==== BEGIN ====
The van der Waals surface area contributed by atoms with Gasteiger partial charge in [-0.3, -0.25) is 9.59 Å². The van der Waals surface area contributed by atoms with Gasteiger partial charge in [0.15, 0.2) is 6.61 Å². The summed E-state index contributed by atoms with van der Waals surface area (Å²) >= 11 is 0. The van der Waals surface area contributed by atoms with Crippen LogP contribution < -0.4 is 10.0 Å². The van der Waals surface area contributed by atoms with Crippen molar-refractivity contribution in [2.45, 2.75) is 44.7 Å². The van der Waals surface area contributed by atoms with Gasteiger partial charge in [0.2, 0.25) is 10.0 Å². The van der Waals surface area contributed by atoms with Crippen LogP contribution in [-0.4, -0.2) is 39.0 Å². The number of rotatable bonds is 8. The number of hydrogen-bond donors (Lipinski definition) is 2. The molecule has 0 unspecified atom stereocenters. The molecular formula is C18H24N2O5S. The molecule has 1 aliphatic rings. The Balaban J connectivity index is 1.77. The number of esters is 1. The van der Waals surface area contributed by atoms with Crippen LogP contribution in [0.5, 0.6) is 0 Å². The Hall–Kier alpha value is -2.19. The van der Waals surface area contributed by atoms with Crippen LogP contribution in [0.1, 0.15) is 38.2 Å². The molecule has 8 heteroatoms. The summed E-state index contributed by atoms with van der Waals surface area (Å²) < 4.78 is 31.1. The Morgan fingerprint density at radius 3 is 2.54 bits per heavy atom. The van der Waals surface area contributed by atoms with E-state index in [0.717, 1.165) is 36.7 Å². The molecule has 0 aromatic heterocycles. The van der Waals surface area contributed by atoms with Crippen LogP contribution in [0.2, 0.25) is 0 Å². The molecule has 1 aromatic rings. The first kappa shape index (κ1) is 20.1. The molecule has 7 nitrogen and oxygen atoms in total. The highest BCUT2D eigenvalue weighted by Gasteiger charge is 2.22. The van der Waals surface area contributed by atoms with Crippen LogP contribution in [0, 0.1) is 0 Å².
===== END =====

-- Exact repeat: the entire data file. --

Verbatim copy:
The van der Waals surface area contributed by atoms with Gasteiger partial charge in [-0.3, -0.25) is 9.59 Å². The van der Waals surface area contributed by atoms with Gasteiger partial charge in [0.15, 0.2) is 6.61 Å². The summed E-state index contributed by atoms with van der Waals surface area (Å²) >= 11 is 0. The van der Waals surface area contributed by atoms with Crippen LogP contribution < -0.4 is 10.0 Å². The van der Waals surface area contributed by atoms with Crippen molar-refractivity contribution in [2.45, 2.75) is 44.7 Å². The van der Waals surface area contributed by atoms with Gasteiger partial charge in [0.2, 0.25) is 10.0 Å². The van der Waals surface area contributed by atoms with Crippen LogP contribution in [-0.4, -0.2) is 39.0 Å². The number of rotatable bonds is 8. The number of hydrogen-bond donors (Lipinski definition) is 2. The molecule has 0 unspecified atom stereocenters. The molecular formula is C18H24N2O5S. The molecule has 1 aliphatic rings. The Balaban J connectivity index is 1.77. The number of esters is 1. The van der Waals surface area contributed by atoms with Crippen LogP contribution in [0.5, 0.6) is 0 Å². The Hall–Kier alpha value is -2.19. The van der Waals surface area contributed by atoms with Crippen LogP contribution in [0.1, 0.15) is 38.2 Å². The molecule has 8 heteroatoms. The summed E-state index contributed by atoms with van der Waals surface area (Å²) < 4.78 is 31.1. The Morgan fingerprint density at radius 3 is 2.54 bits per heavy atom. The van der Waals surface area contributed by atoms with E-state index in [0.717, 1.165) is 36.7 Å². The molecule has 0 aromatic heterocycles. The van der Waals surface area contributed by atoms with Crippen LogP contribution in [0.2, 0.25) is 0 Å². The molecule has 1 aromatic rings. The first kappa shape index (κ1) is 20.1. The molecule has 7 nitrogen and oxygen atoms in total. The highest BCUT2D eigenvalue weighted by Gasteiger charge is 2.22. The van der Waals surface area contributed by atoms with Crippen LogP contribution in [0, 0.1) is 0 Å².